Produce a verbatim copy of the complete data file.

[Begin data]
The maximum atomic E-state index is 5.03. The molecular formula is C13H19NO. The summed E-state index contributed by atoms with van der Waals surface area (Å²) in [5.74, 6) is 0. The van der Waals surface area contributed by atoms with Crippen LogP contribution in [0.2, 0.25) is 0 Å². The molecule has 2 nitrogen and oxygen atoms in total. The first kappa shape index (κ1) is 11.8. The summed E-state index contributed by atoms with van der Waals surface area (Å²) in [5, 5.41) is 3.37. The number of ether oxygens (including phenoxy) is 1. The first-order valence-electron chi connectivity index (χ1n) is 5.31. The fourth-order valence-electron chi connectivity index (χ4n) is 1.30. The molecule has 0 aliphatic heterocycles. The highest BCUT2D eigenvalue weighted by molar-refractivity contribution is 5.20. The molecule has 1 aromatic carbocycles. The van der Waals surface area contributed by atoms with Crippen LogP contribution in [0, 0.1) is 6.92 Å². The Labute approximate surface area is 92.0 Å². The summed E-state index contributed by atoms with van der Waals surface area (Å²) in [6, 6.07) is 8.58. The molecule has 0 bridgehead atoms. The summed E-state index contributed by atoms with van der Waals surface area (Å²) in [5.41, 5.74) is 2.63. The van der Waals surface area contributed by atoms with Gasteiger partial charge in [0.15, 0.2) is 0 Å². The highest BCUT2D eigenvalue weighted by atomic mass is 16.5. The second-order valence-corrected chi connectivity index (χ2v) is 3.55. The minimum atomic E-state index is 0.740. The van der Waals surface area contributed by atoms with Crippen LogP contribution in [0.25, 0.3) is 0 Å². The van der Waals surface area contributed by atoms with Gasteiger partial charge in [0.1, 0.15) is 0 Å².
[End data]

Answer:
The maximum atomic E-state index is 5.03. The molecular formula is C13H19NO. The summed E-state index contributed by atoms with van der Waals surface area (Å²) in [5.74, 6) is 0. The van der Waals surface area contributed by atoms with Crippen LogP contribution in [0.2, 0.25) is 0 Å². The molecule has 2 nitrogen and oxygen atoms in total. The first kappa shape index (κ1) is 11.8. The summed E-state index contributed by atoms with van der Waals surface area (Å²) in [5, 5.41) is 3.37. The number of ether oxygens (including phenoxy) is 1. The first-order valence-electron chi connectivity index (χ1n) is 5.31. The fourth-order valence-electron chi connectivity index (χ4n) is 1.30. The molecule has 0 aliphatic heterocycles. The highest BCUT2D eigenvalue weighted by molar-refractivity contribution is 5.20. The molecule has 1 aromatic carbocycles. The van der Waals surface area contributed by atoms with Crippen LogP contribution in [0, 0.1) is 6.92 Å². The Labute approximate surface area is 92.0 Å². The summed E-state index contributed by atoms with van der Waals surface area (Å²) in [6, 6.07) is 8.58. The molecule has 0 bridgehead atoms. The summed E-state index contributed by atoms with van der Waals surface area (Å²) in [5.41, 5.74) is 2.63. The van der Waals surface area contributed by atoms with Gasteiger partial charge in [0.15, 0.2) is 0 Å². The highest BCUT2D eigenvalue weighted by atomic mass is 16.5. The second-order valence-corrected chi connectivity index (χ2v) is 3.55. The minimum atomic E-state index is 0.740. The van der Waals surface area contributed by atoms with Crippen LogP contribution in [0.25, 0.3) is 0 Å². The van der Waals surface area contributed by atoms with Gasteiger partial charge in [0.1, 0.15) is 0 Å².